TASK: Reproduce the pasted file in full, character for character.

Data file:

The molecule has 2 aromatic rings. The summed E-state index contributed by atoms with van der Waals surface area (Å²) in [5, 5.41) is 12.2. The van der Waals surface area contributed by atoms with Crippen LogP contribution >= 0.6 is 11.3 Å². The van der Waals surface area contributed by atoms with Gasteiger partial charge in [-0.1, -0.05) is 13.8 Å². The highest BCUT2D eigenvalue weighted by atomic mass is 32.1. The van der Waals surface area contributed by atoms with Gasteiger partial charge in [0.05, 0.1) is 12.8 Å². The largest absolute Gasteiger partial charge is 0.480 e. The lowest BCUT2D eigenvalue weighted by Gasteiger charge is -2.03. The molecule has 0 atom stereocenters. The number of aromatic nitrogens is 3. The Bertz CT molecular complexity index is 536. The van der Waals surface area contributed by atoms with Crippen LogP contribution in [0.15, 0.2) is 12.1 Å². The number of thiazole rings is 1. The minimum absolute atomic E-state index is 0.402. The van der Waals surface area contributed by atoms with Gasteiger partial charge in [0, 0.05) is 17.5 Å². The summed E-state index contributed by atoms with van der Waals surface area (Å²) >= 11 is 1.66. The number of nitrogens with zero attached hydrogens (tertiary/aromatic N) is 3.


The molecule has 2 aromatic rings. The summed E-state index contributed by atoms with van der Waals surface area (Å²) in [5, 5.41) is 12.2. The van der Waals surface area contributed by atoms with Crippen LogP contribution >= 0.6 is 11.3 Å². The van der Waals surface area contributed by atoms with Gasteiger partial charge in [-0.1, -0.05) is 13.8 Å². The highest BCUT2D eigenvalue weighted by atomic mass is 32.1. The van der Waals surface area contributed by atoms with Gasteiger partial charge in [0.05, 0.1) is 12.8 Å². The largest absolute Gasteiger partial charge is 0.480 e. The lowest BCUT2D eigenvalue weighted by Gasteiger charge is -2.03. The molecule has 0 atom stereocenters. The number of aromatic nitrogens is 3. The Bertz CT molecular complexity index is 536. The van der Waals surface area contributed by atoms with Crippen LogP contribution in [0.15, 0.2) is 12.1 Å². The number of thiazole rings is 1. The minimum absolute atomic E-state index is 0.402. The van der Waals surface area contributed by atoms with Gasteiger partial charge in [0, 0.05) is 17.5 Å². The summed E-state index contributed by atoms with van der Waals surface area (Å²) >= 11 is 1.66. The number of nitrogens with zero attached hydrogens (tertiary/aromatic N) is 3.